confidence-inspiring solution à la Jamo. One could of course improvise and weigh down those plinths with external mass. But should one condone having to improve upon a €15,000 speaker to behave properly? No. Nor would cosmetics gain from any such self-help tweaks.

Not that the cosmetics aren't already compromised. As a reviewer, I'm a consumer by proxy. I find it inexplicable that today's speakers ship without rear covers. Driver motors, mounting bolts and hookup wiring as well as unfinished Plywood and painted cross braces are all in plain view. Granted, very few actual owners will place the Veena quite as far into a room as my current setup mandates. They could be spared a routine viewing of the speakers' entrails. Still, I find it impossible to argue that this design is cosmetically finished. Were I a buyer, I'd insist on a perforated metal grill to match the front. At the very least, a black cloth cover. It'd also keep pesky house pets and inquisitive fingers at bay.

Incidentally, those four series/parallel configured woofers are Spanish Beyma issue as fancied also by Tommy Hǿrning who augments his Lowthers with massively paralleled and isobarically paired woofers [left]. Claus Jäckle selected his Beyma woofers not for high voltage sensitivity. The passive transformer gain handles the matching to the Lowther. He selected this woofer model for its 0.45Q factor. It allows open-baffle use.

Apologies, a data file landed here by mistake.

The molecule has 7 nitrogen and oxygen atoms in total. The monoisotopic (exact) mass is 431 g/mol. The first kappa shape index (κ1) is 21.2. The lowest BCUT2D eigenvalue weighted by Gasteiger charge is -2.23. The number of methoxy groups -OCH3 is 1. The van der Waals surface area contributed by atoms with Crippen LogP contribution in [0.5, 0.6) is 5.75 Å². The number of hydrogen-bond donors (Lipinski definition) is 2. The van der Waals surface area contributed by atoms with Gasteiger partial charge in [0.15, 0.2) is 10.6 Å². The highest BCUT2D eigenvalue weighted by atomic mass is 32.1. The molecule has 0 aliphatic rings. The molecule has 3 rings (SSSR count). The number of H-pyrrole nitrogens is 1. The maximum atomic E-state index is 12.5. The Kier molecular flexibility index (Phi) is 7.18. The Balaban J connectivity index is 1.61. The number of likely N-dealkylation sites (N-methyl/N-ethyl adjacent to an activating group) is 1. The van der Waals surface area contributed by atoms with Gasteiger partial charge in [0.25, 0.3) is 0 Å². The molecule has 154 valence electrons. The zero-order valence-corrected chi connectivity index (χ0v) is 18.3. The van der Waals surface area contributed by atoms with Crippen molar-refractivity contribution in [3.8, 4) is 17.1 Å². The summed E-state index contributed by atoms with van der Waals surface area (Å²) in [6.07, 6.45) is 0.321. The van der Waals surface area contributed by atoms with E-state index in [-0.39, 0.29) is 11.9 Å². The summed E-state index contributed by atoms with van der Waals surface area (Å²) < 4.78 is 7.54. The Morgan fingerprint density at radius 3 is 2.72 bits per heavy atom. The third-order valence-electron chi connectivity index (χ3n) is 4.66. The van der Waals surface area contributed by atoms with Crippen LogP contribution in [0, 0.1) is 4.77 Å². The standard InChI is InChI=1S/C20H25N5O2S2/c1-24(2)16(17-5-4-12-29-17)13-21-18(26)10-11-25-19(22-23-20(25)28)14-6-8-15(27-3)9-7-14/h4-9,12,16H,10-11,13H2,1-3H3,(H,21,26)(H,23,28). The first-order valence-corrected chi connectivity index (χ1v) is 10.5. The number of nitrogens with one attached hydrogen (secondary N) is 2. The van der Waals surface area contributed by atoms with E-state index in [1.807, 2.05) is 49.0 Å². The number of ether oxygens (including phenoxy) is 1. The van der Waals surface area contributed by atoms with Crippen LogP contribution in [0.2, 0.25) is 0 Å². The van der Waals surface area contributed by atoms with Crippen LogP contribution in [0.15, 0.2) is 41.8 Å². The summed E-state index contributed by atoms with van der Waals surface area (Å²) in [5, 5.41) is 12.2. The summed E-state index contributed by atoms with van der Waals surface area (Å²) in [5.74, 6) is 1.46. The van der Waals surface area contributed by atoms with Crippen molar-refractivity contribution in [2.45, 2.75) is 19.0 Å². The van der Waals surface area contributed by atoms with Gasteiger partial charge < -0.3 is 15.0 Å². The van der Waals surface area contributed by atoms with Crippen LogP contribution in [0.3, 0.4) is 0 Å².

Claus Jäckle explained that very few commercial woofers are suited for such applications. They're designed instead for conventional sealed or ported boxes. His open-baffle dream started after hearing a pro woofer without a box. The quality of its bass haunted him forever after. What was to eventually become the Veena was literally built up from his obsession with dipole bass.

Photo compliments of Audio Exotics in Hong Kong

During the 1-year design process, Jäckle had of course compared various Lowthers for suitability. Their catalogue is quite deep after all. Interestingly, he didn't find the dearer variants to offer sufficient performance advantages to justify their far higher pricing. From his perspective, Lowther the brand then also offers other advantages like long-term availability and consistency. Jäckle investigated competing widebanders only to find them bedeviled by unacceptable variabilities or short-lived production cycles. Designing a speaker around a particular widebander only to see it discontinued a few years later could be a nightmare if one is not looking to release new models every two years. With Lowthers having been around unchanged for decades, they offer stability on a number of fronts.